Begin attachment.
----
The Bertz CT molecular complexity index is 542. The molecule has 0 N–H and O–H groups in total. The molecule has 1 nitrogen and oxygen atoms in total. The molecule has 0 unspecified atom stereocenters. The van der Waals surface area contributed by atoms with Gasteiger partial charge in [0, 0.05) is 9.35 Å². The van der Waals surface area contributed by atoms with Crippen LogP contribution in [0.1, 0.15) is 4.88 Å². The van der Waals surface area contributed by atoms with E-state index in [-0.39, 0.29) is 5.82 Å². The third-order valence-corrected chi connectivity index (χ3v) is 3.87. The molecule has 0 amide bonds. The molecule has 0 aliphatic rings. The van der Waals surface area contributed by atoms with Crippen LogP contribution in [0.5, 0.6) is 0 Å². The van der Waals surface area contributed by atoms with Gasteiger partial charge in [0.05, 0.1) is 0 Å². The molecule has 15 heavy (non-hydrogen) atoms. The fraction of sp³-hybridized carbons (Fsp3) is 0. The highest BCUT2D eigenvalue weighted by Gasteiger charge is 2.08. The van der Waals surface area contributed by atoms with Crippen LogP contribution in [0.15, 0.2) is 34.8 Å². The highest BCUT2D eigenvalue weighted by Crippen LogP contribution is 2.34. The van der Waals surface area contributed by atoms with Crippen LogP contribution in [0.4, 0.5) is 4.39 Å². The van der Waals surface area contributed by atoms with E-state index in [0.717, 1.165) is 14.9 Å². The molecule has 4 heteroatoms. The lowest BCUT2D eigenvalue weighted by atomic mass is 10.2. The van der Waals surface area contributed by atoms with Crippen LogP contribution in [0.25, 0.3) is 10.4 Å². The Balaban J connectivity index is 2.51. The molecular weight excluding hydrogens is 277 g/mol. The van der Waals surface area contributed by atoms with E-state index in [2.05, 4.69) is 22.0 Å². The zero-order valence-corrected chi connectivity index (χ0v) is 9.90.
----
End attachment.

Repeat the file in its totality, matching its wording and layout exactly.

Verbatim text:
The Bertz CT molecular complexity index is 542. The molecule has 0 N–H and O–H groups in total. The molecule has 1 nitrogen and oxygen atoms in total. The molecule has 0 unspecified atom stereocenters. The van der Waals surface area contributed by atoms with Gasteiger partial charge in [0, 0.05) is 9.35 Å². The van der Waals surface area contributed by atoms with Crippen LogP contribution in [0.1, 0.15) is 4.88 Å². The van der Waals surface area contributed by atoms with E-state index in [-0.39, 0.29) is 5.82 Å². The third-order valence-corrected chi connectivity index (χ3v) is 3.87. The molecule has 0 amide bonds. The molecule has 0 aliphatic rings. The van der Waals surface area contributed by atoms with Crippen LogP contribution in [0.5, 0.6) is 0 Å². The van der Waals surface area contributed by atoms with Gasteiger partial charge in [0.05, 0.1) is 0 Å². The molecule has 15 heavy (non-hydrogen) atoms. The fraction of sp³-hybridized carbons (Fsp3) is 0. The highest BCUT2D eigenvalue weighted by Gasteiger charge is 2.08. The van der Waals surface area contributed by atoms with Crippen LogP contribution in [0.15, 0.2) is 34.8 Å². The highest BCUT2D eigenvalue weighted by Crippen LogP contribution is 2.34. The van der Waals surface area contributed by atoms with Crippen LogP contribution in [0.4, 0.5) is 4.39 Å². The van der Waals surface area contributed by atoms with E-state index in [0.717, 1.165) is 14.9 Å². The molecule has 4 heteroatoms. The lowest BCUT2D eigenvalue weighted by atomic mass is 10.2. The van der Waals surface area contributed by atoms with Crippen LogP contribution in [0.25, 0.3) is 10.4 Å². The Balaban J connectivity index is 2.51. The molecular weight excluding hydrogens is 277 g/mol. The van der Waals surface area contributed by atoms with E-state index in [2.05, 4.69) is 22.0 Å². The zero-order valence-corrected chi connectivity index (χ0v) is 9.90.